Date of Award

2010

Publication Type

Doctoral Thesis

Degree Name

Ph.D.

Department

Chemistry and Biochemistry

First Advisor

James Green

Keywords

Pure sciences, Cobalt complexes, Dehydrotropylium

Rights

info:eu-repo/semantics/openAccess

Creative Commons License

Creative Commons Attribution-Noncommercial-No Derivative Works 4.0 License
This work is licensed under a Creative Commons Attribution-Noncommercial-No Derivative Works 4.0 License.

Abstract

Despite a large amount of information on the application of Nicholas reactions in organic syntheses, little attention has been paid to the structural variation of cationic intermediates and the factors that may influence reactivities and stabilities of these species.

The primary focus of this project was to design and generate a new type of Nicholas carbocation that possesses multiple sources of stabilization. For this matter, nominally aromatic cation 99 was chosen as the target compound. The effects of resonance stabilization on the stability and reactivity of the cation 99 were investigated both experimentally and by means of computational calculations. From reactivity studies of cation 99, a sharp switching of reaction pathway from electrophilic addition to dimerization was observed for the nucleophiles with N <1. Non-aromatic, highly conjugated acyclic cation 127, was prepared as structural model and its reactivities in Nicholas reactions were investigated for comparison purposes. From experimental and computational studies cation 99 was found to be weakly aromatic with its NICS (1) value approximately 28% of tropylium ion.*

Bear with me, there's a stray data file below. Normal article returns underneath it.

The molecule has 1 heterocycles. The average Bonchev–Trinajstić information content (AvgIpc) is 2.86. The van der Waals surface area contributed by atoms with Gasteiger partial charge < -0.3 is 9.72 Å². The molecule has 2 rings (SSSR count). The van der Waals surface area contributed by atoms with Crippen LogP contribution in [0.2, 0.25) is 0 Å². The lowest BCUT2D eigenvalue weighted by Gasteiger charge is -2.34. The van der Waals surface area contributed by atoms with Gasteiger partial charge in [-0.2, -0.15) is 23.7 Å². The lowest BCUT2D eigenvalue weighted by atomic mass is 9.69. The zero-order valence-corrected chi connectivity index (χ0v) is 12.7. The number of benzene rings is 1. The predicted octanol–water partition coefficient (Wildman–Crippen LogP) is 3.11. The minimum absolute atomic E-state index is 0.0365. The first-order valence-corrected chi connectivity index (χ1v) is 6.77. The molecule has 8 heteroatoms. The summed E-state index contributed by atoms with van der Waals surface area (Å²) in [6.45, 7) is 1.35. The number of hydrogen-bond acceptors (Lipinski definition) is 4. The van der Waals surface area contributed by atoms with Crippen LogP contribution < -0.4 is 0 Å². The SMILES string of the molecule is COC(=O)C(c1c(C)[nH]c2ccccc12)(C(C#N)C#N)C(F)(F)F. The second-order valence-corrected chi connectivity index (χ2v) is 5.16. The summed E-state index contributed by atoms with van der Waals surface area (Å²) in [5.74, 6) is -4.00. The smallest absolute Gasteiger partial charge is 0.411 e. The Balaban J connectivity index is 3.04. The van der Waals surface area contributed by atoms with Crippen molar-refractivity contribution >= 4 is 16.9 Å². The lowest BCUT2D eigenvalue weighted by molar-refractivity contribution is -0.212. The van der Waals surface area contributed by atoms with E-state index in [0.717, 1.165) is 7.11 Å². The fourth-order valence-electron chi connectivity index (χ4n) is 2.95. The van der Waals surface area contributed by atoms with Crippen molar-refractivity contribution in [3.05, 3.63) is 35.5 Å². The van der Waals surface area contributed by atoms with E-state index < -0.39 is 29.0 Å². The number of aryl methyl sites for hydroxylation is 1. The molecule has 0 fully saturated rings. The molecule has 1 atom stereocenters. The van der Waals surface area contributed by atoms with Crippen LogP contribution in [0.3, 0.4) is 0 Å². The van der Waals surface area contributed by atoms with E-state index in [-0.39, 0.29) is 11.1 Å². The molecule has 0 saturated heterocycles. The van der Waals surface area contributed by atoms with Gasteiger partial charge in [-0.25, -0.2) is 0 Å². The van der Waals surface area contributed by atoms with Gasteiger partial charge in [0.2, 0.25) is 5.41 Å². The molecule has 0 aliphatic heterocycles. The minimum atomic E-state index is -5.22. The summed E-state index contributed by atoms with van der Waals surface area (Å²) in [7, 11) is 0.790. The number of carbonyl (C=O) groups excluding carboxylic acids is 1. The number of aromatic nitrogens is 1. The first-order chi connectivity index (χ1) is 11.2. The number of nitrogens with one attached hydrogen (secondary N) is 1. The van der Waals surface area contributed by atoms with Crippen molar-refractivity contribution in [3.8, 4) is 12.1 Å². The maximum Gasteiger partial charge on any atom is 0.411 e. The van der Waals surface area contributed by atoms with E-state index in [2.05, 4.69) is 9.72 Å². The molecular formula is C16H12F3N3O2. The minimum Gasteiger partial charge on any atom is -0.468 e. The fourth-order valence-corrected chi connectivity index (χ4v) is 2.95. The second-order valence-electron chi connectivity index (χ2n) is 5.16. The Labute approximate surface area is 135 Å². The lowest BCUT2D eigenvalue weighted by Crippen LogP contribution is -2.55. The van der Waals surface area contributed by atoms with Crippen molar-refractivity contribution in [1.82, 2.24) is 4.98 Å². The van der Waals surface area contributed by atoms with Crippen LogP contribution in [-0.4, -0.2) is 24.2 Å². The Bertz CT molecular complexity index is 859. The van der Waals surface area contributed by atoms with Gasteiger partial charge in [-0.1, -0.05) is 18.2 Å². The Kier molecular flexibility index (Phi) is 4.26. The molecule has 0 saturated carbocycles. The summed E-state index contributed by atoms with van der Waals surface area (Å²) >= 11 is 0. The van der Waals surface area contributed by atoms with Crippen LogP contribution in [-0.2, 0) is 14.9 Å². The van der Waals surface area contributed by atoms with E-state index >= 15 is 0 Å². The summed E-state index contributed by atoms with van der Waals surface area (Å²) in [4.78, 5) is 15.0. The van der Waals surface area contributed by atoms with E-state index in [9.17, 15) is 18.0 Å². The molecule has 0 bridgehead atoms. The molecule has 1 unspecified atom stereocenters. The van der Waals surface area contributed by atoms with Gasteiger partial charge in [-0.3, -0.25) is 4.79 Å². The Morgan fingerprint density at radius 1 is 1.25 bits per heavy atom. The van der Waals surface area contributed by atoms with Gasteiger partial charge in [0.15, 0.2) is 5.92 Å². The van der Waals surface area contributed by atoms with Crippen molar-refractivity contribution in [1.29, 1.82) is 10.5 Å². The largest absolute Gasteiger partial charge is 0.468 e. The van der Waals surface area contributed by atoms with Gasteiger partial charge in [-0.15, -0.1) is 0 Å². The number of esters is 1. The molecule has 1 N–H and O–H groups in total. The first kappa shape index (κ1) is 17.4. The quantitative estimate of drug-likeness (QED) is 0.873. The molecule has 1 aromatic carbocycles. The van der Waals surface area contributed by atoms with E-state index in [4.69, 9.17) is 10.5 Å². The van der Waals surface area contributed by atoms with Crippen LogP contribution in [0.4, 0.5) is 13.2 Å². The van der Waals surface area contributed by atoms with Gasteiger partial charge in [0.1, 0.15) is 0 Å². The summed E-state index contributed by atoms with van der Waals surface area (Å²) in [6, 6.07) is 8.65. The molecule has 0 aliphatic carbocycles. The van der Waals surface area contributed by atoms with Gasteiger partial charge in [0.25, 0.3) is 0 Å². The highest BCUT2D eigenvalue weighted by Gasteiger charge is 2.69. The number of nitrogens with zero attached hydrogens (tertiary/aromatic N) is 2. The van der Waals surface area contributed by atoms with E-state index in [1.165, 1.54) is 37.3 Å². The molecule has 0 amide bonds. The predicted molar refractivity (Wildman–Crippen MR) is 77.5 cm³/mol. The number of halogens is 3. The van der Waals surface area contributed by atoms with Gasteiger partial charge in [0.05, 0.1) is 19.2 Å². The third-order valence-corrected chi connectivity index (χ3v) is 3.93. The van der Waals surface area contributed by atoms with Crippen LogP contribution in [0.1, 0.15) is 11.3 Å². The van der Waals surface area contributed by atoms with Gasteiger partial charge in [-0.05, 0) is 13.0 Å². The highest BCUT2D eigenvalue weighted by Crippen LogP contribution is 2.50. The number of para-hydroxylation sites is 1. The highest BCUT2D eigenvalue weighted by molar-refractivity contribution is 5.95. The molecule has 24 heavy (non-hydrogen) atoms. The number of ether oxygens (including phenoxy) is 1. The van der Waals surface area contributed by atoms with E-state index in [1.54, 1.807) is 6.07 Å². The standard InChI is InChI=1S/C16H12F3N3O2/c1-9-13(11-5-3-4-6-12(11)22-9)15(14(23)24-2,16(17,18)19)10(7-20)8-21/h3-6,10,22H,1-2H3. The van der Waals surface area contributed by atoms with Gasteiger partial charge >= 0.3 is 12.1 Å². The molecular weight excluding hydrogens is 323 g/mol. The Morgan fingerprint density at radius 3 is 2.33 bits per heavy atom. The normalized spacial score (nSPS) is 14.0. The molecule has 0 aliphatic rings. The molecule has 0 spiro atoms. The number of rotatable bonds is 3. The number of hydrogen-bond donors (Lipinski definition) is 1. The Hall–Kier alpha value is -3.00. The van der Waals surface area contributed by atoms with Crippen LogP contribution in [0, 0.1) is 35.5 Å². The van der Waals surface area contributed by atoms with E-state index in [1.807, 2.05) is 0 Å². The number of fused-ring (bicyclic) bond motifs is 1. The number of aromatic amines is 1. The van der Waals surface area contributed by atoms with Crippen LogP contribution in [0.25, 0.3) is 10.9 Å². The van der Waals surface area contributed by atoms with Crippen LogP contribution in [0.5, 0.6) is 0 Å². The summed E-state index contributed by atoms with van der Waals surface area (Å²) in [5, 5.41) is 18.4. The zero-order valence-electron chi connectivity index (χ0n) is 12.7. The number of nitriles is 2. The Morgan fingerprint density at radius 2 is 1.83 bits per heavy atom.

Preliminary attempts were made to prepare the precursor to the benzo-fused derivative of dehydrotropylium cation (100). This has led to the formation of phosphonate substituted benzo-fused dehydrotropone ( 151). The scope and limitations of the method for synthesis of other Co2(CO)6-complexes of substituted benzo-fused dehydrotropone (152 and 153) were further investigated.*

*Please refer to dissertation for diagrams.

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